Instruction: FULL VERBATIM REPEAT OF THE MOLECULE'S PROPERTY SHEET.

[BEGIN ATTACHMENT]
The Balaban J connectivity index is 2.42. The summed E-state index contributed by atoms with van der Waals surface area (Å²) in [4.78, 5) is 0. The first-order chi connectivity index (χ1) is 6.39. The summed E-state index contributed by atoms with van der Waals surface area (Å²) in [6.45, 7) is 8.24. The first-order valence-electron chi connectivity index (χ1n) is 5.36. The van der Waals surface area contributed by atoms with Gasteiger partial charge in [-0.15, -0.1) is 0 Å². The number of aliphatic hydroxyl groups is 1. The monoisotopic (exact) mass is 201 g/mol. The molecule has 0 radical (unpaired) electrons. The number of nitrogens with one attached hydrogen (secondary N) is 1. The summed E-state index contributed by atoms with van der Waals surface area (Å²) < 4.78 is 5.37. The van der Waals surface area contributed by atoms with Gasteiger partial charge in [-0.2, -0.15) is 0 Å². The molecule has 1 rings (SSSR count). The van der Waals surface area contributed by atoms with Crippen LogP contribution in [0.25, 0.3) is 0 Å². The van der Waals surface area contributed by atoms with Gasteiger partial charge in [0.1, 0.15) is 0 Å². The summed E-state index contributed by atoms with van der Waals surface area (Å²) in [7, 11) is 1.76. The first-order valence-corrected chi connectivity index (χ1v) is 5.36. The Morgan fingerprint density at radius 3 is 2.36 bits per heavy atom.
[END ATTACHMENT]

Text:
The Balaban J connectivity index is 2.42. The summed E-state index contributed by atoms with van der Waals surface area (Å²) in [4.78, 5) is 0. The first-order chi connectivity index (χ1) is 6.39. The summed E-state index contributed by atoms with van der Waals surface area (Å²) in [6.45, 7) is 8.24. The first-order valence-electron chi connectivity index (χ1n) is 5.36. The van der Waals surface area contributed by atoms with Gasteiger partial charge in [-0.15, -0.1) is 0 Å². The number of aliphatic hydroxyl groups is 1. The monoisotopic (exact) mass is 201 g/mol. The molecule has 0 radical (unpaired) electrons. The number of nitrogens with one attached hydrogen (secondary N) is 1. The summed E-state index contributed by atoms with van der Waals surface area (Å²) < 4.78 is 5.37. The van der Waals surface area contributed by atoms with Gasteiger partial charge in [-0.2, -0.15) is 0 Å². The molecule has 1 rings (SSSR count). The van der Waals surface area contributed by atoms with Crippen LogP contribution in [0.25, 0.3) is 0 Å². The van der Waals surface area contributed by atoms with Gasteiger partial charge in [0.1, 0.15) is 0 Å². The summed E-state index contributed by atoms with van der Waals surface area (Å²) in [7, 11) is 1.76. The first-order valence-corrected chi connectivity index (χ1v) is 5.36. The Morgan fingerprint density at radius 3 is 2.36 bits per heavy atom.